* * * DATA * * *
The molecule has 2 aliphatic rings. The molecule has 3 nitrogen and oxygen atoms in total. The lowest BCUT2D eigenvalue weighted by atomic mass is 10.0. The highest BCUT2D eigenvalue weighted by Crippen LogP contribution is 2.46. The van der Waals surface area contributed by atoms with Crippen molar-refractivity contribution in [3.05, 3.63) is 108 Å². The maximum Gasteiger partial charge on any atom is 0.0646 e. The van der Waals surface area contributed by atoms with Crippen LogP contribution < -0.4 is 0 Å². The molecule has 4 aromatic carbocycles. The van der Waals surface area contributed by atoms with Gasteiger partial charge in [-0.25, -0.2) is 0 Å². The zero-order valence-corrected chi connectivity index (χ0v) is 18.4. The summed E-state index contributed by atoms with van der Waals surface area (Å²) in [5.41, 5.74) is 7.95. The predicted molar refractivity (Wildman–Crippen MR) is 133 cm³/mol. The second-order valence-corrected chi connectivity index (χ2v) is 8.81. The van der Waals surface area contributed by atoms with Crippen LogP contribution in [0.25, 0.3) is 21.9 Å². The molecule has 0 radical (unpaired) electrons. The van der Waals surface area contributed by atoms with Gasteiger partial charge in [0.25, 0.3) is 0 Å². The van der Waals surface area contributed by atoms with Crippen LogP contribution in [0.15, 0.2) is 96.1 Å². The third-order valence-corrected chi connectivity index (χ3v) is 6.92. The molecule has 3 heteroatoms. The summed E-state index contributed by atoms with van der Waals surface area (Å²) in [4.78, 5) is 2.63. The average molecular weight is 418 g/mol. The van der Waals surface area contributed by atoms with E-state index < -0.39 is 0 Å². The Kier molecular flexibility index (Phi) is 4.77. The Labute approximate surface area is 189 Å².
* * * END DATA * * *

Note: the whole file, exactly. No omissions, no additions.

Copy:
The molecule has 2 aliphatic rings. The molecule has 3 nitrogen and oxygen atoms in total. The lowest BCUT2D eigenvalue weighted by atomic mass is 10.0. The highest BCUT2D eigenvalue weighted by Crippen LogP contribution is 2.46. The van der Waals surface area contributed by atoms with Crippen molar-refractivity contribution in [3.05, 3.63) is 108 Å². The maximum Gasteiger partial charge on any atom is 0.0646 e. The van der Waals surface area contributed by atoms with Crippen LogP contribution < -0.4 is 0 Å². The molecule has 4 aromatic carbocycles. The van der Waals surface area contributed by atoms with Gasteiger partial charge in [-0.25, -0.2) is 0 Å². The zero-order valence-corrected chi connectivity index (χ0v) is 18.4. The summed E-state index contributed by atoms with van der Waals surface area (Å²) in [5.41, 5.74) is 7.95. The predicted molar refractivity (Wildman–Crippen MR) is 133 cm³/mol. The second-order valence-corrected chi connectivity index (χ2v) is 8.81. The van der Waals surface area contributed by atoms with Crippen LogP contribution in [0.25, 0.3) is 21.9 Å². The molecule has 0 radical (unpaired) electrons. The van der Waals surface area contributed by atoms with Gasteiger partial charge in [0.25, 0.3) is 0 Å². The van der Waals surface area contributed by atoms with Crippen LogP contribution in [0.15, 0.2) is 96.1 Å². The third-order valence-corrected chi connectivity index (χ3v) is 6.92. The molecule has 3 heteroatoms. The summed E-state index contributed by atoms with van der Waals surface area (Å²) in [4.78, 5) is 2.63. The average molecular weight is 418 g/mol. The van der Waals surface area contributed by atoms with E-state index < -0.39 is 0 Å². The Kier molecular flexibility index (Phi) is 4.77. The Labute approximate surface area is 189 Å².